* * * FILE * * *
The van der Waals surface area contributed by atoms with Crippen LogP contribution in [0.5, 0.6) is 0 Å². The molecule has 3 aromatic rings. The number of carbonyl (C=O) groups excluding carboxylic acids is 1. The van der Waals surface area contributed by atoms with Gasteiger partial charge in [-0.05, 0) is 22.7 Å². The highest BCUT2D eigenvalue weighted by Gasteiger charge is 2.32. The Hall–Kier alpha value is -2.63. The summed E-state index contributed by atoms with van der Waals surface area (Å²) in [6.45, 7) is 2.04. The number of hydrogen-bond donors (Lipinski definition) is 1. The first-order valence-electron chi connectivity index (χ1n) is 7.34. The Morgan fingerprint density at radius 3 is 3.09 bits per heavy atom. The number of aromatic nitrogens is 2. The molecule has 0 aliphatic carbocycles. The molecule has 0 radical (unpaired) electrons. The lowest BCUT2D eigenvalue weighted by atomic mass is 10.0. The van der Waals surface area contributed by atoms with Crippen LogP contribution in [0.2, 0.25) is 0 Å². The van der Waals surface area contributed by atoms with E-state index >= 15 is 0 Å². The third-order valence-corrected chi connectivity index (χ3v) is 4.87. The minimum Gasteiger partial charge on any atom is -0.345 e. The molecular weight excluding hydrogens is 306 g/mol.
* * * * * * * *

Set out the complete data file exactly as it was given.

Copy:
The van der Waals surface area contributed by atoms with Crippen LogP contribution in [0.5, 0.6) is 0 Å². The molecule has 3 aromatic rings. The number of carbonyl (C=O) groups excluding carboxylic acids is 1. The van der Waals surface area contributed by atoms with Gasteiger partial charge in [-0.05, 0) is 22.7 Å². The highest BCUT2D eigenvalue weighted by Gasteiger charge is 2.32. The Hall–Kier alpha value is -2.63. The summed E-state index contributed by atoms with van der Waals surface area (Å²) in [6.45, 7) is 2.04. The number of hydrogen-bond donors (Lipinski definition) is 1. The first-order valence-electron chi connectivity index (χ1n) is 7.34. The Morgan fingerprint density at radius 3 is 3.09 bits per heavy atom. The number of aromatic nitrogens is 2. The molecule has 0 aliphatic carbocycles. The molecule has 0 radical (unpaired) electrons. The lowest BCUT2D eigenvalue weighted by atomic mass is 10.0. The van der Waals surface area contributed by atoms with Crippen LogP contribution in [0.2, 0.25) is 0 Å². The van der Waals surface area contributed by atoms with E-state index >= 15 is 0 Å². The third-order valence-corrected chi connectivity index (χ3v) is 4.87. The minimum Gasteiger partial charge on any atom is -0.345 e. The molecular weight excluding hydrogens is 306 g/mol.